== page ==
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View Full Version : Hey CC, That White Tip You Sent



Sid_Vicious
07-04-2004, 08:29 AM
That jump tip in super! I can't jump near as close as you do, but otherwise it was an improvement to the Stealth, a cue now modified three times(phenolic-Lucasi-"Whitie". What do you call that tip anyway? I plan on fitting it to a few breakers, JB cues especially I own. I'm thinking that they will soup up some jumper segments really well on those production BJ'ers Thanks for the gift buddy!!!sid~~~feels like he has two new cues now /ccboard/images/graemlins/grin.gif

stickman
07-04-2004, 09:06 AM
Hi Sid. I'm not CC, but this is the information you desire. http://ravencues.com/ I have two of the black ones, but after putting on the white one, I've never taken time to try a black one. Like you, I get spin easily enough. I use it for breaking also. I don't do the super short jumpers yet.

Jim

Chris Cass
07-04-2004, 10:35 AM
Hi Jim,

Thanks for posting that again for Sid. Raven also has a Blue one that you can get spin with and possible draw. The super close one has to be done with a totally flat tip. Well, atleast it was when I did it. I did it two out of three trys but the tip also popped off. That could have been the way the guy glued it on too.

For the money though, I wouldn't think of jumping that close a ball. Unless I was forced to. Even then, the ball would just get the hit and would only go straight. JAT

Thanks Sid and hope you like them for the break cue. I thought they didn't make a especially good break tip. Then again, I break like a girl. /ccboard/images/graemlins/grin.gif

Regards,

C.C.

Sid_Vicious
07-04-2004, 10:49 AM
"I thought they didn't make a especially good break tip."

I had Spidey move the bakelite tip previously on the Stealth to the Falcon I use for breaking...man what a difference! Funny thing is that it does not make that glass shattering sound like most all of the similiar tips do on custom breakers such as the Bungee and the Jerico, it has an almost invisible squeak and the CB is racing off to the pack. I've played with it some as a regular cue too and found I kinda like it, accidentally found out by forgetting to put the Falcon back after a break. I totally condone using these for dedicated break cues, unless you are a cut breaker. How whitie will work for breaking is going to be determined once I get these installed on other BJ cues I own, and that will be soon....sid~~~thinks the billiard supply industry has gotta love my new endeavors

Btw, one thing I really like about the Stealth now is the ease it gives in very slow hops. One thing I'd pass along to anyone learning to jump is to not try so hard. Too many people think that they have to "make" it jump. Let the cue do it's job and slow down, hit it with ease and flow, piece of cake. sv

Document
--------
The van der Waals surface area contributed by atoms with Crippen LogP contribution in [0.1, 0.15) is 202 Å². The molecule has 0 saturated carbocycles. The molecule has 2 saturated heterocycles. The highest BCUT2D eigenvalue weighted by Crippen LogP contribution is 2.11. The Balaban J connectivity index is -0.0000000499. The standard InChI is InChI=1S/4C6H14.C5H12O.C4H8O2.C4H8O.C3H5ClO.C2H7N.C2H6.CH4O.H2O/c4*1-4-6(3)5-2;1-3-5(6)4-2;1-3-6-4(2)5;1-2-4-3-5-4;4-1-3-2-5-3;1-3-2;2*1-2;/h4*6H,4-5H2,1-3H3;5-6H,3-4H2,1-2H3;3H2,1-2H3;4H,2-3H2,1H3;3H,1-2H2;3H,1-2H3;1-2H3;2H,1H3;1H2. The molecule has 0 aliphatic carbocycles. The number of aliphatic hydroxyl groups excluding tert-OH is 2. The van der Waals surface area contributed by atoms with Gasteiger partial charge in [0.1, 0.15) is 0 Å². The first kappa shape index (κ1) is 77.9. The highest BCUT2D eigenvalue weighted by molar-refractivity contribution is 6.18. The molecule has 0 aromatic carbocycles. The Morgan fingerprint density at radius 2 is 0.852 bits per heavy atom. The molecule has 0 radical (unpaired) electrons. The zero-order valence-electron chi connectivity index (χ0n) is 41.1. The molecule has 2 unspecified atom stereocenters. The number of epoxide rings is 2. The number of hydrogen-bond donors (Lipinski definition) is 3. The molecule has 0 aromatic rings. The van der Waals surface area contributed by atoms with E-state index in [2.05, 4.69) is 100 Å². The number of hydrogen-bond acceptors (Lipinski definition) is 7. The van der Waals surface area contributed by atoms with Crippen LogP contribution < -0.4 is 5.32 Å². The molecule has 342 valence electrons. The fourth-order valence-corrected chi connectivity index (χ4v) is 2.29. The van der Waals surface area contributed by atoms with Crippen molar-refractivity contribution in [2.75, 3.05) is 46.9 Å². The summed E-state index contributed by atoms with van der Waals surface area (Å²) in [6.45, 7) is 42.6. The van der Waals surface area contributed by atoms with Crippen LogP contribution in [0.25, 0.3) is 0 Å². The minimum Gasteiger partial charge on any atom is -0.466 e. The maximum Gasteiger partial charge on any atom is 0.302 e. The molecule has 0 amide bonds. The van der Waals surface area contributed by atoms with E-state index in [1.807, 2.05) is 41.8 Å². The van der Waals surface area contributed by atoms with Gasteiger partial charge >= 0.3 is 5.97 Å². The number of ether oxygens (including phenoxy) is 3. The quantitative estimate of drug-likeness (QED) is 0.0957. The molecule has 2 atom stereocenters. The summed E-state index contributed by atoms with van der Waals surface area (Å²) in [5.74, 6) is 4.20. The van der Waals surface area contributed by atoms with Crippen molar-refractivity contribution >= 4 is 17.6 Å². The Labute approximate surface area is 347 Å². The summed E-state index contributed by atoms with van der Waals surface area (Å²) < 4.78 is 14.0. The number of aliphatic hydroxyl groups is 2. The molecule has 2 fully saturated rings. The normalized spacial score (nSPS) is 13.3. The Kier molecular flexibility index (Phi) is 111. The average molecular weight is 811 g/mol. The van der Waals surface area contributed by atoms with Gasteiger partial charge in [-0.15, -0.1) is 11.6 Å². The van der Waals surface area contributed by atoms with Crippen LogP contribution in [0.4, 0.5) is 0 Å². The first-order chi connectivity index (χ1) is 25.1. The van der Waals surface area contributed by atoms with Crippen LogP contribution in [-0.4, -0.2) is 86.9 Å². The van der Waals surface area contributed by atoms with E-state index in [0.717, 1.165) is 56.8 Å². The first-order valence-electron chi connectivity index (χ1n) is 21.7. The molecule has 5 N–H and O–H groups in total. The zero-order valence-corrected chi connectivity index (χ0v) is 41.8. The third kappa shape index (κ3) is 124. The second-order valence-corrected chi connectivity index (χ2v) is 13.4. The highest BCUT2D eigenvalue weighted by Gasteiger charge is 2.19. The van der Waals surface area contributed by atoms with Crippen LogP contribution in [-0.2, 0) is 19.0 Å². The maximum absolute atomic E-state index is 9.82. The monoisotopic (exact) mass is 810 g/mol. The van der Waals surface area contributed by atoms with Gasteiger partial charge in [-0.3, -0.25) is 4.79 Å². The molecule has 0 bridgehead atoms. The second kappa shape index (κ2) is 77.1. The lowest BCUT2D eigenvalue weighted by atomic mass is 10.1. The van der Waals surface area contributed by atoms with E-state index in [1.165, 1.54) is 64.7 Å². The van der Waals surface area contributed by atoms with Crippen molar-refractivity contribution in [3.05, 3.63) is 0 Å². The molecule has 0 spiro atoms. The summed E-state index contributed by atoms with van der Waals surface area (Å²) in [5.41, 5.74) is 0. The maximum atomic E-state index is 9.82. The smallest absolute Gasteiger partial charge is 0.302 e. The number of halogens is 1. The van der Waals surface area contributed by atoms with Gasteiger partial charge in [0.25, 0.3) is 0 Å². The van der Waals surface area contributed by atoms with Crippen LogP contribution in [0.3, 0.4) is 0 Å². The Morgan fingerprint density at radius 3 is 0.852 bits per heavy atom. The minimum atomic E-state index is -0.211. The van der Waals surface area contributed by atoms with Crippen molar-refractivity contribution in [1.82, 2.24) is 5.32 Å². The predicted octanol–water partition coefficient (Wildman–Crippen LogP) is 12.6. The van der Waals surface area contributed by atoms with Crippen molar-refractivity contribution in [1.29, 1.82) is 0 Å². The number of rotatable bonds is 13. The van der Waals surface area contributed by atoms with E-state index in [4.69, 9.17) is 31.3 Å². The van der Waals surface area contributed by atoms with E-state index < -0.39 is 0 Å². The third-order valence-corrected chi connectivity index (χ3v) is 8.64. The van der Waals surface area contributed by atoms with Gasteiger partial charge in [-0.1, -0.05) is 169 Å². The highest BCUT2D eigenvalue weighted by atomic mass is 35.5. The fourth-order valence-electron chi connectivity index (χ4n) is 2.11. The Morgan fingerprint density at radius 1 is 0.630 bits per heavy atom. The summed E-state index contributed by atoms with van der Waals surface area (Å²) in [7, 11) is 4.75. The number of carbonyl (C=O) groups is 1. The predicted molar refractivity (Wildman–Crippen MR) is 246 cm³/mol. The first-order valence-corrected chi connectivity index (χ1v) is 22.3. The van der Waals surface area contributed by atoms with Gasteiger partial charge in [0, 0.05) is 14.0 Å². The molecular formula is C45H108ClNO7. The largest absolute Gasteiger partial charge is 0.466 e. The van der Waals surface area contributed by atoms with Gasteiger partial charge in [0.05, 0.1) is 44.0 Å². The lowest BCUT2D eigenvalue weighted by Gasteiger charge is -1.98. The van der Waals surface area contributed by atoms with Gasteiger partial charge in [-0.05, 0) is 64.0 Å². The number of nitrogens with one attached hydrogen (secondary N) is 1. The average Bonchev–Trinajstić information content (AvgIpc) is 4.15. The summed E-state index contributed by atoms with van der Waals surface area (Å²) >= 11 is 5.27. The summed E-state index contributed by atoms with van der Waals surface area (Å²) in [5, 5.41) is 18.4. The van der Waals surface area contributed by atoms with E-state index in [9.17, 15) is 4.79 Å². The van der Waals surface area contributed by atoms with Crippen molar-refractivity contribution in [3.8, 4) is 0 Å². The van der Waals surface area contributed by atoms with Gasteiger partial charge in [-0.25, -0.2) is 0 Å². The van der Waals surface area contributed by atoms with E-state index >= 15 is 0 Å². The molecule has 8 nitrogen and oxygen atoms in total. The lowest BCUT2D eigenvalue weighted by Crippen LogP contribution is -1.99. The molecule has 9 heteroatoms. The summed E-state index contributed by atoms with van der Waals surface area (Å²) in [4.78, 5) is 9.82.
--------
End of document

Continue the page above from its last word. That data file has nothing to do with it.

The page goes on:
Chris Cass
07-04-2004, 10:59 AM
<blockquote><font class="small">Quote Sid_Vicious:</font><hr> Btw, one thing I really like about the Stealth now is the ease it gives in very slow hops. One thing I'd pass along to anyone learning to jump is to not try so hard. Too many people think that they have to "make" it jump. Let the cue do it's job and slow down, hit it with ease and flow, piece of cake. sv <hr /></blockquote>

Great point Sid. So many people anticipate the shot so much it don't happen. This is great advice and I'll go the extra mile and say the same for the normal shooting of any ball.

Great stuff Sid,

C.C.

Sid_Vicious
07-04-2004, 11:06 AM
Stickman...I'm beginning to sound obsessed with this topic but I just now after breakfast took the jumper on my home table and lazily started hopping everything in sight in a machine gun fashion, high hops, gentle lift-over spins, everything imaginable, using not just the CB, pinging everything in reach, and it was so easy. For fun I set up myself blocked back toward a corner with a hanger setting in the opposite corner, going for the familiar 3-railer which requires follow inside running english off of the long rail. I ran out of gas the first time but was directly in line, and the second attempt was dead nuts...sid~~~no brag, just fact, and not promoting this as a required skill anyone should purposely need as such

http://endeavor.med.nyu.edu/~wei/pool/9egg/

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%Yr6N4%Zf3C1%[c8Z4%\s3O4%eC0`9%bI6V9%cG9W6%dE6X9
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Popcorn
07-04-2004, 11:57 AM
I use a phenolic tip on my jump cue and although I can jump a ball from one inch with a dozen tries I could care less. It will never come up and if it were, all that would happen is you would maybe make contact and lose anyway. It is interesting it can be done, but it is more important you be able to easily get over a ball from 4 or 5 inches to about 18 inches and do a little something with the cue ball if you want to. That will constitute 99.9% of all your jump shots. The 1 inch jump is just an exhibition shot, I would not make it the bench mark for a jump cue or tip. The bench mark should more be, 1. how easy can you get over the ball from 4 inches or so and 2. can I stop or even draw my cue ball if I wanted to. I don't care so much how close one can jump, but what real value would the shot be. Personally, in the 20 years or so I have been jumping, I learned it from Pat Fleming, when no one knew how to do it, I can't think of one time I tried to make a 1 inch jump in a match.